Endosteal marrow: a rich source of hematopoietic stem cells

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Science  31 Mar 1978:
Vol. 199, Issue 4336, pp. 1443-1445
DOI: 10.1126/science.75570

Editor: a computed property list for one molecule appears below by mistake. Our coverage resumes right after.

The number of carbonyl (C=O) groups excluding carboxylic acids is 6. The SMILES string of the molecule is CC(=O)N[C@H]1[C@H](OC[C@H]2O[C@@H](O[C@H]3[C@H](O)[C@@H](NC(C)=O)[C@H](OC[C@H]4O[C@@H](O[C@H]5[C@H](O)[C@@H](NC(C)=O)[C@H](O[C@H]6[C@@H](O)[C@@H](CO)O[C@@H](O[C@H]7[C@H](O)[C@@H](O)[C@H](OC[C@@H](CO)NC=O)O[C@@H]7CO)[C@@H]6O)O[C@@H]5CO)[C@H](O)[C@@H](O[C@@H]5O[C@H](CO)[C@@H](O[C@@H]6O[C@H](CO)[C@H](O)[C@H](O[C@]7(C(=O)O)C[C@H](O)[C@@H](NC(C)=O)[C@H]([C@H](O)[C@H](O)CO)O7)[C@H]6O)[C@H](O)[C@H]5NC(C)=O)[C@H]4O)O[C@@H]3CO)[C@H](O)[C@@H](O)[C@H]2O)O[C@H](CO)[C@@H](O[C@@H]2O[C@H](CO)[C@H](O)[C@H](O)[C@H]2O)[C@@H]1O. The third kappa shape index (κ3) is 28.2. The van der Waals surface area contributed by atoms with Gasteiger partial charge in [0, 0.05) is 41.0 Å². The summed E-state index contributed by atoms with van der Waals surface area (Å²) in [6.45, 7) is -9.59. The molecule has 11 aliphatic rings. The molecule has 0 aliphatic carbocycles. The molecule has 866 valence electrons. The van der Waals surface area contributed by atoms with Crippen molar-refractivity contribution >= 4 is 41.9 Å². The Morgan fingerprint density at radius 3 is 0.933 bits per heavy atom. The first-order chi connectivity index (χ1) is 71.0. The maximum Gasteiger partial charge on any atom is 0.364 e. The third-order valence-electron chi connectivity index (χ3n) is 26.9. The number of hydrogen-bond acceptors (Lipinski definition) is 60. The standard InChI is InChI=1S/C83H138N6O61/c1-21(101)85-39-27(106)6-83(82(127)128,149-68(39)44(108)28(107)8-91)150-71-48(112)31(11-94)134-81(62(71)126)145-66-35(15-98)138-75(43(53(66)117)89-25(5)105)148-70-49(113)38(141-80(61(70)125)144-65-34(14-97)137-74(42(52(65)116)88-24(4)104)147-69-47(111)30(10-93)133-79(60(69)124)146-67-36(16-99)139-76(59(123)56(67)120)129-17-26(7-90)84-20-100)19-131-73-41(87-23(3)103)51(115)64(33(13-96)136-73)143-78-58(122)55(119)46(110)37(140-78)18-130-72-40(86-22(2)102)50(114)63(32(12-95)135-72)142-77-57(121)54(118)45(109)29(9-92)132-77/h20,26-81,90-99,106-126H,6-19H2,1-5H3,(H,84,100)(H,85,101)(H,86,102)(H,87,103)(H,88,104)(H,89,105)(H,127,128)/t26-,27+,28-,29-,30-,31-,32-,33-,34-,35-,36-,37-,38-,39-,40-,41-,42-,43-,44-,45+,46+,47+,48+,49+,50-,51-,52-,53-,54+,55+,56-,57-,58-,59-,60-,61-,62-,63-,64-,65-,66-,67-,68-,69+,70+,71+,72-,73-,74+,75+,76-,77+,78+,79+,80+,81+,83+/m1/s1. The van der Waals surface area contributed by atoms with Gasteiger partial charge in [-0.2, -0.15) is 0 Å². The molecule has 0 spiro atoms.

Hematopoietic cells isolated from the endosteal bone surface, that is,the endosteal marrow cells, were found to consist mainly (60 to 80 percent) of lymphoid and late-stage normoblast-like cells. Unlike the cells they resemble, the endosteal marrow cells showed an affinity for Sudan black, demonstrable nucleoli (Feulgen reaction), and an absence of hemoglobin. Assays showed that over one-half of the endosteal marrow cell population may be the colony-forming units, the CFU-S of Till and McCulloch. Thus, high concentrations of stem cells could be obtained from the endosteal bone surface by means of the present isolation technique.